• Sistrom CL
      The ACR appropriateness criteria: translation to practice and research.
      In a recent study, 26% of outpatient CT and magnetic resonance imaging (MRI) studies at a single academic medical center were not considered appropriate on the basis of evidence-based appropriateness criteria.
      • Lehnert BE
      • Bree RL
      Analysis of appropriateness of outpatient CT and MRI referred from primary care clinics at an academic medical center: how critical is the need for improved decision support [published correction appears in J Am Coll Radiol. 2010;7(6):466]?.
      Of these studies, 24% had positive results, compared with 58% of studies considered appropriate. A radiologist should be consulted if uncertainty exists as to the most suitable imaging study.
      Review of imaging history is essential when an imaging study for any patient is considered because it can sometimes obviate the need for additional imaging or allow for a more focused, lower-dose current examination. Review of imaging history should also reveal high cumulative radiation exposures, which may alter future imaging decisions. In a recent study,
      • Stein EG
      • Haramati LB
      • Bellin E
      • et al.
      Radiation exposure from medical imaging in patients with chronic and recurrent conditions.
      many patients with chronic and recurrent conditions such as renal colic had total effective doses of greater than 50 mSv from imaging in a 3-year period.
      Even more hesitation is merited in the use of moderately high doses of radiation in pregnant or younger patients, in women undergoing chest CT, in patients who have a high body mass index (BMI), or in those who are undergoing multiphasic CT. Conversely, given the typical lag period of 1 to 2 decades or more
      • Amis ES
      • Butler PF
      • Applegate KE
      • et al.
      American College of Radiology white paper on radiation dose in medicine.
      between radiation exposure and cancer diagnosis, radiation dose may not be of concern in some very ill or very elderly patients.
      A full discussion of radiation exposure in pregnancy is beyond the scope of this review, but the potential biological effects of in utero radiation include childhood cancer, prenatal death, intrauterine growth restriction, small head size, mental retardation, and organ malformation.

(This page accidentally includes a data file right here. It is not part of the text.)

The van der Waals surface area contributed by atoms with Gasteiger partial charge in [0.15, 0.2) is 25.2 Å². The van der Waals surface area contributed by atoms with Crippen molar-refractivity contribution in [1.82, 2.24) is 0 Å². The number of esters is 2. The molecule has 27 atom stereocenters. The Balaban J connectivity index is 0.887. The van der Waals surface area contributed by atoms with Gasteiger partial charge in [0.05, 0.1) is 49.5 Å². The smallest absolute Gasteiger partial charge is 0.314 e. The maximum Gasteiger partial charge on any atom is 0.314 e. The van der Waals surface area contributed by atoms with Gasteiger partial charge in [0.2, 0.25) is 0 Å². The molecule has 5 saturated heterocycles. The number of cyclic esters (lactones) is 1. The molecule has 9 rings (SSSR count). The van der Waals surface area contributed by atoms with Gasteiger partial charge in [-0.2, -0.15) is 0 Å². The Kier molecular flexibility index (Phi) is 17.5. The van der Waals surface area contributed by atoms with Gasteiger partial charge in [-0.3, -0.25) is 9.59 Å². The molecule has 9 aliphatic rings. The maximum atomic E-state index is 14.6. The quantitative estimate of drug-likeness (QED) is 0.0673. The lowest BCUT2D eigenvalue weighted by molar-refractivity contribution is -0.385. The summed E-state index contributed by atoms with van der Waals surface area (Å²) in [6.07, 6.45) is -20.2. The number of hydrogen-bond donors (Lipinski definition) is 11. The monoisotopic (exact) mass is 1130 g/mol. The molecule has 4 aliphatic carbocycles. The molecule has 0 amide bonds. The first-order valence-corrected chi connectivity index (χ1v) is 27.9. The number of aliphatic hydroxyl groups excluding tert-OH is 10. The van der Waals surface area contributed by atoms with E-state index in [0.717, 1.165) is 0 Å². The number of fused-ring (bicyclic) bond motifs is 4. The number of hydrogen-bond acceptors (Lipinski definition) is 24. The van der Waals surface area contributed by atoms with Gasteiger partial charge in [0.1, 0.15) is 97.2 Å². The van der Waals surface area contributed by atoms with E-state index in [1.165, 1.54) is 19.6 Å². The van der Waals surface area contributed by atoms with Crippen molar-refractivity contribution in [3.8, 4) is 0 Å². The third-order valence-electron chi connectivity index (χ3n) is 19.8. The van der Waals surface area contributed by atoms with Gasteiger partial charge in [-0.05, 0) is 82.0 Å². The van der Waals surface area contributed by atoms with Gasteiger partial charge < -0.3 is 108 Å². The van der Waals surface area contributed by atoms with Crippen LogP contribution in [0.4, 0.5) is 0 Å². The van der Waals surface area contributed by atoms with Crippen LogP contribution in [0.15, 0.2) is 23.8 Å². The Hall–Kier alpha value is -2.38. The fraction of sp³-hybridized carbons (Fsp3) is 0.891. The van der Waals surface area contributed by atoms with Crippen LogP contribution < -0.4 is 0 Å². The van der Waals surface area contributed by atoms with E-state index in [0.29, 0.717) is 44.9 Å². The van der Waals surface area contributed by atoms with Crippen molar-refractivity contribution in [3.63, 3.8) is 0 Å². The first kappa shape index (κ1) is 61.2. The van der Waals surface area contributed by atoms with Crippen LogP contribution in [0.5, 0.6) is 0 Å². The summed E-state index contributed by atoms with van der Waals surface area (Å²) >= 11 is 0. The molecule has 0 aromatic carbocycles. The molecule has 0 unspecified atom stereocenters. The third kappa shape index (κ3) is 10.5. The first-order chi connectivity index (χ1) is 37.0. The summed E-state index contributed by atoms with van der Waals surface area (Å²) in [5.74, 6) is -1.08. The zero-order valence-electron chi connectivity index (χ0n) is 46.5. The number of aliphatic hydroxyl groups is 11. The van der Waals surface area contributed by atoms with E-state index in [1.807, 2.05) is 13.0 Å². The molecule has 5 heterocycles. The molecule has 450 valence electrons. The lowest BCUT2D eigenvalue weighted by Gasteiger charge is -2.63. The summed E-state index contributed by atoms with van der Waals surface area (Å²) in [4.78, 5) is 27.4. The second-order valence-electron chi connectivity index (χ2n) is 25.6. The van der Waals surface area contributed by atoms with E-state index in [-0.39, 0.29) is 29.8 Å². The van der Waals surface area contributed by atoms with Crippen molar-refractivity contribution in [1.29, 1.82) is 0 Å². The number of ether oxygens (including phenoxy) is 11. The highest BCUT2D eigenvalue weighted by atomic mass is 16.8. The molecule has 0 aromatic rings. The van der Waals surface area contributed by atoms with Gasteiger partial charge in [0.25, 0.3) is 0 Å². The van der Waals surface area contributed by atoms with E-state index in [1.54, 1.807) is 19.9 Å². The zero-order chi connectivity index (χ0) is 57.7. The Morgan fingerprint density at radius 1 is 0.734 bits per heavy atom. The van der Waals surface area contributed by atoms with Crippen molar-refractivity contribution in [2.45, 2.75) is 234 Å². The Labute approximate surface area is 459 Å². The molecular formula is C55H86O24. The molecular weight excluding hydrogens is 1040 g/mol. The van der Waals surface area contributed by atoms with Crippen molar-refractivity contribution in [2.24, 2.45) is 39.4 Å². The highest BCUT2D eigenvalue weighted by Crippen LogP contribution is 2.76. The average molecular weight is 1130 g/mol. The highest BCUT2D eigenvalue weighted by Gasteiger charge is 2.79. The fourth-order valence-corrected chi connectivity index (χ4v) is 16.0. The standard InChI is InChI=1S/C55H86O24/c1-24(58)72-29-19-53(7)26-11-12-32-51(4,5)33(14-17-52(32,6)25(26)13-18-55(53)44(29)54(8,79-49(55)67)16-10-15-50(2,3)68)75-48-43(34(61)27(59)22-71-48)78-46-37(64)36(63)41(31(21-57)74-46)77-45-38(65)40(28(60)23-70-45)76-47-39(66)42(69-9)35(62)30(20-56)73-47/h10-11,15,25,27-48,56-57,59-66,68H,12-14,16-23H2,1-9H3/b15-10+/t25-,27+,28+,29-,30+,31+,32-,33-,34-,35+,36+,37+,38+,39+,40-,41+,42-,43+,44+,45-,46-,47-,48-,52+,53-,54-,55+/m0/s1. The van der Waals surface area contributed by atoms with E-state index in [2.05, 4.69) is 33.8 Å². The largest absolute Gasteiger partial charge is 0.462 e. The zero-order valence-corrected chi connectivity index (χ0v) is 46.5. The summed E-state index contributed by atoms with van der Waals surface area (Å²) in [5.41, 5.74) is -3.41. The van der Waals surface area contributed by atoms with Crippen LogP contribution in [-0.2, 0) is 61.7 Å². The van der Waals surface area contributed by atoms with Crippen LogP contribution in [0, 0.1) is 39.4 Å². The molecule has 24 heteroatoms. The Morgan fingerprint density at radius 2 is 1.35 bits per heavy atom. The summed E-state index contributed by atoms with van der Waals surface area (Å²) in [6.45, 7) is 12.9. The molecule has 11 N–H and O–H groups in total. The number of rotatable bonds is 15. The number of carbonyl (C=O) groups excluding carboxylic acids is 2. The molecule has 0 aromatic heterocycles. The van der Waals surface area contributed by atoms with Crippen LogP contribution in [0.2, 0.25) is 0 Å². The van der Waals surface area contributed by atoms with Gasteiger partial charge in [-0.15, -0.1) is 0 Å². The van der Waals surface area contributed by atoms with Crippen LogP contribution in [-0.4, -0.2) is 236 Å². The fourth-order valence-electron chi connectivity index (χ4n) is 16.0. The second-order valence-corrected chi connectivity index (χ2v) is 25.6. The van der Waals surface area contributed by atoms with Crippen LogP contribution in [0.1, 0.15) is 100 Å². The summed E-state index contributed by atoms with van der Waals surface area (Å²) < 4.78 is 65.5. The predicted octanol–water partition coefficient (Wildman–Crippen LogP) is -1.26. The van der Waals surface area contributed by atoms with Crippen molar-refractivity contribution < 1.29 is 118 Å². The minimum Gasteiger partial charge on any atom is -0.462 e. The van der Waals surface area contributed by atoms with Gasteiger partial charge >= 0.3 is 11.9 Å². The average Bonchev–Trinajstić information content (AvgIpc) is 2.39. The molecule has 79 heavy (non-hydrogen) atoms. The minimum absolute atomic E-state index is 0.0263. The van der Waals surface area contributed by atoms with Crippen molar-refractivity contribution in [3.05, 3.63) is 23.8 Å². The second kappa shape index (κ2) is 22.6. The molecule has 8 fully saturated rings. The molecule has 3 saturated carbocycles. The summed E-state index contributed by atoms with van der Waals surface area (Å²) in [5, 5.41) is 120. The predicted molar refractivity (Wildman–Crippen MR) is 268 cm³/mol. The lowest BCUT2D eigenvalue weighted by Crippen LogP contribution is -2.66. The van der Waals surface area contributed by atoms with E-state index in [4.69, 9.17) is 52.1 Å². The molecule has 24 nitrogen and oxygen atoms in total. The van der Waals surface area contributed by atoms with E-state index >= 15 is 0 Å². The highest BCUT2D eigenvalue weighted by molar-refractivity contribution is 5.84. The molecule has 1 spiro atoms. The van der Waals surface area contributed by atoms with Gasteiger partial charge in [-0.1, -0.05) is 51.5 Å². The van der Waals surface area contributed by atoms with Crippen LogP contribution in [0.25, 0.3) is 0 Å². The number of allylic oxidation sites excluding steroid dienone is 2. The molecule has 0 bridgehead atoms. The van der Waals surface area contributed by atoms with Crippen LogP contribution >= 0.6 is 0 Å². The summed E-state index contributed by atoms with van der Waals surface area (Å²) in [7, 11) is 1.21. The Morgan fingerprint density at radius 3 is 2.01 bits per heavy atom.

• McCollough CH
      • Schueler BA
      • Atwell TD
      • et al.
      Radiation exposure and pregnancy: when should we be concerned?.
      Imaging examinations of the maternal head, neck, chest, and peripheral extremities can be performed with negligible risks to the conceptus. Although the absolute risk to the conceptus from imaging studies of the maternal abdomen and pelvis is small, these studies should be avoided unless no other option is available.
      Younger patients are at a substantially higher risk from radiation because they have more remaining years of life during which a radiation-induced cancer might develop. For example, Smith-Bindman et al
      • Smith-Bindman R
      • Lipson J
      • Marcus R
      • et al.
      Radiation dose associated with common computed tomography exams and the associated lifetime attributed risk of cancer.
      estimate that, compared with a patient aged 40 years, the risk of cancer from a radiation imaging test is doubled for a patient aged 20 years and 50% lower for a patient aged 60 years. This review will not discuss pediatric patients, but very young children are at additional risk because they are also inherently more radiosensitive,
      • Brenner DJ
      • Hall EJ
      Computed tomography:an increasing source of radiation exposure.
      perhaps 3 to 4 times more sensitive than adults.
      • Verdun FR
      • Bochud F
      • Gudinchet F
      • et al.
      Radiation risk: what you should know to tell your patient.
      The projected risk for women undergoing studies that expose the chest are higher than in men because of the additional risk of breast cancer and high lung cancer risk coefficients.
      • Berrington de Gonzalez A
      • Mahesh M
      • Kim KP
      • et al.
      Projected cancer risks from computed tomography scans performed in the United States in 2007.
      For example, Smith-Bindman et al
      • Smith-Bindman R
      • Lipson J
      • Marcus R
      • et al.
      Radiation dose associated with common computed tomography exams and the associated lifetime attributed risk of cancer.
      estimate that 1 in 270 women who undergo CT coronary angiography at age 40 years will develop cancer from that scan, compared with 1 in 600 men.
      Patients with a high BMI will often receive a greater radiation dose. As the thickness of the area being imaged increases, greater x-ray penetration is needed to create acceptable images, which increases radiation dose. The effective radiation dose from radiographic and fluoroscopic examinations for patients with a high BMI can be much higher.
      • Yanch JC
      • Behrman RH
      • Hendricks MJ
      • McCall JH
      Increased radiation dose to overweight and obese patients from radiographic examinations.
      • Ector J
      • Dragusin O
      • Adrriaenssens B
      • et al.
      Obesity is a major determinant of radiation dose in patients undergoing pulmonary vein isolation for atrial fibrillation.